Soon-to-be graduate Rickey Orr BA ’21 discusses the reason he chose SDA, meeting Cheyenne Jackson at the McClintock Building, his biggest takeaway and more in this 10 Questions series with current students.
SDA: Where are you from?
Orr: I’m from Bloomington-Normal, Ill. It’s two and a half hours south of Chicago.
What program(s) are you studying in? Why did you choose this/these program(s)?
I’m pursuing a BA in Theatre and a BS in Business Administration. I chose USC, because I was looking for a BA program that would allow me to double major, act in mainstage productions and puts on at least two musicals a year.
What else are you involved in outside of SDA? (ISPs, TSA, student films, etc…), and how does it fit into your university experience? Is there anything you hope to get involved in later in your time at SDA?
Outside of SDA, I’ve completed two internships that occurred during the academic year. Sophomore year, I interned at Hero Theatre and currently I’m interning at Amazing Grace Conservatory. Sophomore year, I acted in a 360 degrees VR film called Race Relay, directed by Professor Anita Dashiell-Sparks. I also traveled to Costa Rica with my dorm as part of Alternative Winter Breaks. I have also held two work study jobs since my freshman year: one in the School’s Communications office and the other as a house manager for ISPs on campus.
What is your favorite thing about the faculty at SDA? Has any one professor had a profound impact on you?
I had Kenneth Noel Mitchell for Musical Theatre Audition and, during that semester, I grew tremendously. He showed us that preparing for a musical theatre audition is no different than preparing a monologue. He also gave us the tools to work on and prepare a musical theatre audition by ourselves. I also really appreciate the time he took to meet with us outside of class and provide everyone with one-on-one coaching.
Have you acted in any SDA productions? If so, which one(s) had the biggest impact on you?
I’ve been in seven shows at SDA and I’m currently in rehearsals for my last one, SCetch Comedy. The Cider House Rules, Part One: Here in St. Cloud’s and The Cider House Rules, Part Two: In Other Parts of the World had the biggest impact on me. We rehearsed two different plays at the same time and then performed them in rep for two weeks. I was the male ensemble, so I played 11 different characters across the five hours. That was my first time playing that many characters and I had to work to develop separate objectives for all of them and keep them distinct.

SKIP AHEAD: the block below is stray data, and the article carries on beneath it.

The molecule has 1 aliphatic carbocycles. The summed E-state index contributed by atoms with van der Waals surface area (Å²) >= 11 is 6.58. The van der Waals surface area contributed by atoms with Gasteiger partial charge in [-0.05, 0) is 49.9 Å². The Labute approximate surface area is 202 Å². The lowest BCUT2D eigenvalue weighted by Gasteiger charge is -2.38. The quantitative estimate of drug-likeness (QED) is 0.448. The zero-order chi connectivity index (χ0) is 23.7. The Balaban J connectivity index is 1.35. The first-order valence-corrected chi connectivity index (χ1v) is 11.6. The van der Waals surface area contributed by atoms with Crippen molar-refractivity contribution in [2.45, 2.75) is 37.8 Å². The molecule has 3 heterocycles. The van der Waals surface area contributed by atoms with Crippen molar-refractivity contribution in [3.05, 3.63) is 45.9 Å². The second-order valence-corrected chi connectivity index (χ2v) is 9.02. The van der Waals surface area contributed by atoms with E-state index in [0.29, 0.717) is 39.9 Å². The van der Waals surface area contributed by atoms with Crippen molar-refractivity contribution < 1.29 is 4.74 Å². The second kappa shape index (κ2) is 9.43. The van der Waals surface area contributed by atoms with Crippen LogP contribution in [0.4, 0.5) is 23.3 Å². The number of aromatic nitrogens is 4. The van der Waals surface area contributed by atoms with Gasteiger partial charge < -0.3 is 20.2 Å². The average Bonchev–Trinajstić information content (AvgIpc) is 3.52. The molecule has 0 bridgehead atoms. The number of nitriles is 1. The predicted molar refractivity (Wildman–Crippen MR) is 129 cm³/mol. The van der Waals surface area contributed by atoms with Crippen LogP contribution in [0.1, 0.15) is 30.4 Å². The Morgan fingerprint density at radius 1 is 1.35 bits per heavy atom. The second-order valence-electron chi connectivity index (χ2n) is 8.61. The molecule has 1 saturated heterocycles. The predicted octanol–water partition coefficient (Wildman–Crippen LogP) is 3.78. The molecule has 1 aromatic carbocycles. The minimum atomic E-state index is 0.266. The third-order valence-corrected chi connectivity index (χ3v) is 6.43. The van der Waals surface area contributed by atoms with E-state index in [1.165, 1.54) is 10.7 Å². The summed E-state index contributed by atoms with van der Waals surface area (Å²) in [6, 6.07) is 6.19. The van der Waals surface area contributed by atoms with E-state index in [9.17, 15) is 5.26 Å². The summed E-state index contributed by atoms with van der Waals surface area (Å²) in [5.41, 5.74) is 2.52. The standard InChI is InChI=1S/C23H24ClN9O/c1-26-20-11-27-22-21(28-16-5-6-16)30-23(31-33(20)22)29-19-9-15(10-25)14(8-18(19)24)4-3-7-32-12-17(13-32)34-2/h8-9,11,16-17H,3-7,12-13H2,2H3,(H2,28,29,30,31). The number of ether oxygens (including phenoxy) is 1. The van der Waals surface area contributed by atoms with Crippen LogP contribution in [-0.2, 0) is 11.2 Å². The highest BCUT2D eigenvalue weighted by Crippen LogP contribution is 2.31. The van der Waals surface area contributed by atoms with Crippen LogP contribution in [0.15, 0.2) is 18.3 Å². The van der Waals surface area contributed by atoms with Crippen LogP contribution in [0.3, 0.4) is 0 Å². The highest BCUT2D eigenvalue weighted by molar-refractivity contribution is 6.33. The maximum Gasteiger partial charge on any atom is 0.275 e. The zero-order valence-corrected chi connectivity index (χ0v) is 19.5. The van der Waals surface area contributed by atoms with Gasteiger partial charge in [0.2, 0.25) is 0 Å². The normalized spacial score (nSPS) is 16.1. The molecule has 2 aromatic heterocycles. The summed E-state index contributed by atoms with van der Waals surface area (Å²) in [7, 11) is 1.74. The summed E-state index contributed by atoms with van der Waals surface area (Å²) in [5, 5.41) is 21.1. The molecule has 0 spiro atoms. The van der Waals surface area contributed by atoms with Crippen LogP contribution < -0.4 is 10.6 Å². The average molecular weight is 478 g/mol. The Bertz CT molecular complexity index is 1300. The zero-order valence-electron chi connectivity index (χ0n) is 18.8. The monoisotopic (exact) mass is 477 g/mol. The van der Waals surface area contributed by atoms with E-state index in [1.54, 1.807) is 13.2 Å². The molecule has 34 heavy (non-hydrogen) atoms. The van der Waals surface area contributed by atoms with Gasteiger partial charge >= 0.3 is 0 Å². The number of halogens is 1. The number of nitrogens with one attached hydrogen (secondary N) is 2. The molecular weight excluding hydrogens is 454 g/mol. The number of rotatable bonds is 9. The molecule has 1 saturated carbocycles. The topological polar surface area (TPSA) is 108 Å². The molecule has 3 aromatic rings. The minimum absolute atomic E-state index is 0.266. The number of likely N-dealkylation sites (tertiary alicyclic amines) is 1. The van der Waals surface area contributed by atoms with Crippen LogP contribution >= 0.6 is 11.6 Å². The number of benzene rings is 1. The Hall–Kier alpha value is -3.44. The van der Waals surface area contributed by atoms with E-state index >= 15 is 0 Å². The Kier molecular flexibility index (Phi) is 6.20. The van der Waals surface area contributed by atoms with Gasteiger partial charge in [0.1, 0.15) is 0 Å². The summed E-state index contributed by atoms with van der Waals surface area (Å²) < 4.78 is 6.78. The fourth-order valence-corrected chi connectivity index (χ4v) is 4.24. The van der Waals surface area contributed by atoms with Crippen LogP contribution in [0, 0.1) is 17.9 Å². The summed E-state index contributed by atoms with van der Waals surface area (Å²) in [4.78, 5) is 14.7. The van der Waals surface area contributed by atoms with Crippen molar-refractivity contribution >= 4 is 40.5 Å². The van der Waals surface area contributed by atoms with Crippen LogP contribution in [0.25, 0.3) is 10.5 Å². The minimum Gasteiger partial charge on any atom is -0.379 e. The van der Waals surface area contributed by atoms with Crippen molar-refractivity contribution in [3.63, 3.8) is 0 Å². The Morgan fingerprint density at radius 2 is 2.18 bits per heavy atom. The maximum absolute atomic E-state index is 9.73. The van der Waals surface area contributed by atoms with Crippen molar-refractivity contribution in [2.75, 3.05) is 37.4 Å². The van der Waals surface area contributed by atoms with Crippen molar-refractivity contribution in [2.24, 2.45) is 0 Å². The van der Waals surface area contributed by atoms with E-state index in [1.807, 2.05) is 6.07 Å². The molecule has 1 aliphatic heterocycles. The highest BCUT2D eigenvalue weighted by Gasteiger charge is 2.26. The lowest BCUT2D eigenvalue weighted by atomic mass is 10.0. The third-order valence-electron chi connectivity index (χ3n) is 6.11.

What is your favorite SDA memory?
Freshman year, I was using the restroom in MCC and Cheyenne Jackson from American Horror Story walked in. American Horror Story is my favorite show and I couldn’t tell if it was him or not. I really wanted to ask him if anyone told him that he looks like Cheyenne Jackson, but decided not to. I was attending the career series event “Broadway Backstory” and Cheyenne Jackson walks in as one of the panelists. He sits right in front of me and I’m just thinking to myself, “Oh my gosh, it really was him.”
Since COVID-19 has required all of us to stay at home, what’s the most positive thing you’ve experienced in your classes or projects?
Being able to still act and perform even though we’re stuck at home has been huge for me. Last semester, I was in Twilight: Los Angeles, 1992 and this semester I’m in SCetch Comedy. Even though we can’t have our in person productions, being able to still perform online gives me an important sense of normalcy.
How does being in Los Angeles affect your training? What opportunities does this city present for you?
Being in Los Angeles for college puts us in the center of the entertainment capital of the world. It gives us the unique opportunity to be taught by faculty who are working in the industry at the same time. Last year, my roommate and I were extras in the movie The Prom. I have also completed two internships at arts nonprofits in the city. Los Angeles also provides us with the ability to see lots of live theatre, dance, and television and talk show tapings.
As you’re about to graduate, what is your biggest takeaway as an SDA student?
Never be afraid to try new things. If you don’t think you’re right for a project, audition anyways. You never know what will happen or how things will turn out. Sophomore year, I was not going to audition for The Busybody, because I thought there was no way I’d be in a restoration comedy. I auditioned and ended up being cast as the role of Whisper and had a great time. Similarly, this semester, I wasn’t going to audition for SCetch Comedy, because I had never done sketch comedy before. However, I am so happy I did. During the rehearsal process, I have discovered new interests in writing and improv.
What advice would you give to incoming students?
Make the most out of every opportunity that SDA gives you. Audition every semester for the shows, purchase the discounted theatre tickets to see shows downtown and make sure to attend every Spotlight@SDA and Career Series event. The professors and staff put a lot of time into making sure that we able to have these amazing opportunities that further your learning outside of the classroom.